By Agence France-Presse
The European Union said on Monday a second attempt by Turkey to drill for oil and gas in waters off Cyprus was an “unacceptable escalation”, having warned Ankara to stop its “illegal” activities or face sanctions.
“Turkey’s declared intention to illegally conduct a new drilling operation northeast of Cyprus is of grave concern,” EU top diplomat Federica Mogherini said in statement.
Turkey’s first drilling attempts prompted EU leaders in June to warn Ankara of “targeted and appropriate” sanctions if it did not stop its “illegal activities”.
According to the EU statement on Monday, the European Council is considering “appropriate measures” and will respond “in full solidarity with Cyprus” in light of this second exploration.
Mogherini reiterated the call to Turkish authorities “to refrain from such actions, act in a spirit of good neighbourliness and respect the sovereignty and sovereign rights of the Republic of Cyprus in accordance with international law”.
Ankara has sent a second ship –- the Yavuz — for exploratory activities off eastern Cyprus, after its Fatih vessel entered the island’s exclusive economic zone in the west in May.
“This second planned drilling operation… is a further unacceptable escalation which violates the sovereignty of Cyprus,” Mogherini added.
The region near the island is believed have rich natural gas deposits, triggering a race between Turkey and Cyprus, which has ramped up exploration in the eastern Mediterranean.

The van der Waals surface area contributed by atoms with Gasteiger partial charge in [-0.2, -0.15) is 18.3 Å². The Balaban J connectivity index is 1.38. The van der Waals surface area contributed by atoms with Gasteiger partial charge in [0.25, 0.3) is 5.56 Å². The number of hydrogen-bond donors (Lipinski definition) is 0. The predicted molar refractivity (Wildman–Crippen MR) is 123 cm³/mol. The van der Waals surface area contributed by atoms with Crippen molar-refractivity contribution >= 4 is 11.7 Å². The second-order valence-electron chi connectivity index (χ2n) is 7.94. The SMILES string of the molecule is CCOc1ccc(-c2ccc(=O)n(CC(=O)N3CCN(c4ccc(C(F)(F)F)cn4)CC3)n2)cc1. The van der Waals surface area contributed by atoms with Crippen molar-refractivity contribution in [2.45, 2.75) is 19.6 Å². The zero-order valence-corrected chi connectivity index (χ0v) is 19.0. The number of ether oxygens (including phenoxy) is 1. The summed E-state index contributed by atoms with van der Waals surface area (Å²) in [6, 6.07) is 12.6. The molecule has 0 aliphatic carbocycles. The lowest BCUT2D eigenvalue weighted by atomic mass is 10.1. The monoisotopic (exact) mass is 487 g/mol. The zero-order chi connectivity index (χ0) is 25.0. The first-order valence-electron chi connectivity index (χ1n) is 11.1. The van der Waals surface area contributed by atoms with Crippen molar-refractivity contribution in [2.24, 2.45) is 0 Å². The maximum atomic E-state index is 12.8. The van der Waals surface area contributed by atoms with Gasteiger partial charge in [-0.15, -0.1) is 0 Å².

Hours earlier, Cyprus condemned Turkey’s actions “in the strongest of terms”, in a statement from the Cypriot presidency.
It said the second attempt was taking place off the Karpas peninsula, in the northeast of the island, and amounted to “an escalation of continued violations by Turkey”.
The Cyprus government said “Turkey continues to violate international law… disrespecting the calls of the European Union and the international community”.
Ankara says its actions abide by international law and that it is drilling inside its continental shelf.
Cyprus has said only a resumption of talks aimed at reaching a peace settlement between the Turkish-held north and the internationally-recognised government in Nicosia could resolve the dispute.
The island has been divided between the Republic of Cyprus and the northern third under Turkish military control since 1974, formed after a Turkish invasion in response to a coup sponsored by a Greek military junta.
Cyprus has issued arrest warrants for Fatih’s crew members, accusing the ship of breaching the republic’s sovereign territory.
Turkey opposes unilateral exploration activities by Cyprus and says Turkish Cypriots have rights to a share of the island’s offshore resources.